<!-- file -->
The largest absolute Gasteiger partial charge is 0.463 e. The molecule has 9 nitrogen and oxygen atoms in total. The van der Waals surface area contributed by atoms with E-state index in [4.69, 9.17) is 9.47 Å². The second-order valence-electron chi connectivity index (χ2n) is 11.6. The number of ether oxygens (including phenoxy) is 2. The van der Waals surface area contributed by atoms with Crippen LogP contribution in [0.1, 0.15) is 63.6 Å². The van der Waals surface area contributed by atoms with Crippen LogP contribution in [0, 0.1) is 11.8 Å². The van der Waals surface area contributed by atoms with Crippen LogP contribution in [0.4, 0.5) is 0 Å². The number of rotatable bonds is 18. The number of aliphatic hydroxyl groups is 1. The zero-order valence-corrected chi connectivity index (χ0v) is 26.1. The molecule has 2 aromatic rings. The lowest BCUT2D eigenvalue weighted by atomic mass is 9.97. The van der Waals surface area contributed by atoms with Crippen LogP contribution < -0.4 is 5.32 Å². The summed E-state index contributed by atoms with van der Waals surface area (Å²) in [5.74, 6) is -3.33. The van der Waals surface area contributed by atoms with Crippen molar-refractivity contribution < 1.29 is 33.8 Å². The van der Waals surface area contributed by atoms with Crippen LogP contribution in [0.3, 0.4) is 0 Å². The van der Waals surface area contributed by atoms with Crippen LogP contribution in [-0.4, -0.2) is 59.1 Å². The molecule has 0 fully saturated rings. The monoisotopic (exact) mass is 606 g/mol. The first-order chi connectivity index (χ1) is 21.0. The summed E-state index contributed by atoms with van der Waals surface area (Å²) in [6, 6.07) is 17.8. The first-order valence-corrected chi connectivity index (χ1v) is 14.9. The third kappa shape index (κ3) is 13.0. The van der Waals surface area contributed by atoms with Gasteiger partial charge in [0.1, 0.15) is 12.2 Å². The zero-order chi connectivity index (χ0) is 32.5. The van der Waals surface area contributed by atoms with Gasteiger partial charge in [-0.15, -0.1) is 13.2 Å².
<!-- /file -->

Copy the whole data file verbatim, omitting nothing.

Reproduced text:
The largest absolute Gasteiger partial charge is 0.463 e. The molecule has 9 nitrogen and oxygen atoms in total. The van der Waals surface area contributed by atoms with E-state index in [4.69, 9.17) is 9.47 Å². The second-order valence-electron chi connectivity index (χ2n) is 11.6. The number of ether oxygens (including phenoxy) is 2. The van der Waals surface area contributed by atoms with Crippen LogP contribution in [0.1, 0.15) is 63.6 Å². The van der Waals surface area contributed by atoms with Crippen LogP contribution in [0, 0.1) is 11.8 Å². The van der Waals surface area contributed by atoms with Crippen LogP contribution in [0.4, 0.5) is 0 Å². The number of rotatable bonds is 18. The number of aliphatic hydroxyl groups is 1. The zero-order valence-corrected chi connectivity index (χ0v) is 26.1. The molecule has 2 aromatic rings. The lowest BCUT2D eigenvalue weighted by atomic mass is 9.97. The van der Waals surface area contributed by atoms with Crippen LogP contribution < -0.4 is 5.32 Å². The summed E-state index contributed by atoms with van der Waals surface area (Å²) in [5.74, 6) is -3.33. The van der Waals surface area contributed by atoms with Crippen molar-refractivity contribution < 1.29 is 33.8 Å². The van der Waals surface area contributed by atoms with Crippen LogP contribution in [0.3, 0.4) is 0 Å². The van der Waals surface area contributed by atoms with Crippen LogP contribution in [-0.4, -0.2) is 59.1 Å². The molecule has 0 fully saturated rings. The monoisotopic (exact) mass is 606 g/mol. The first-order chi connectivity index (χ1) is 21.0. The summed E-state index contributed by atoms with van der Waals surface area (Å²) in [6, 6.07) is 17.8. The first-order valence-corrected chi connectivity index (χ1v) is 14.9. The third kappa shape index (κ3) is 13.0. The van der Waals surface area contributed by atoms with Gasteiger partial charge in [0.1, 0.15) is 12.2 Å². The zero-order chi connectivity index (χ0) is 32.5. The van der Waals surface area contributed by atoms with Gasteiger partial charge in [-0.15, -0.1) is 13.2 Å².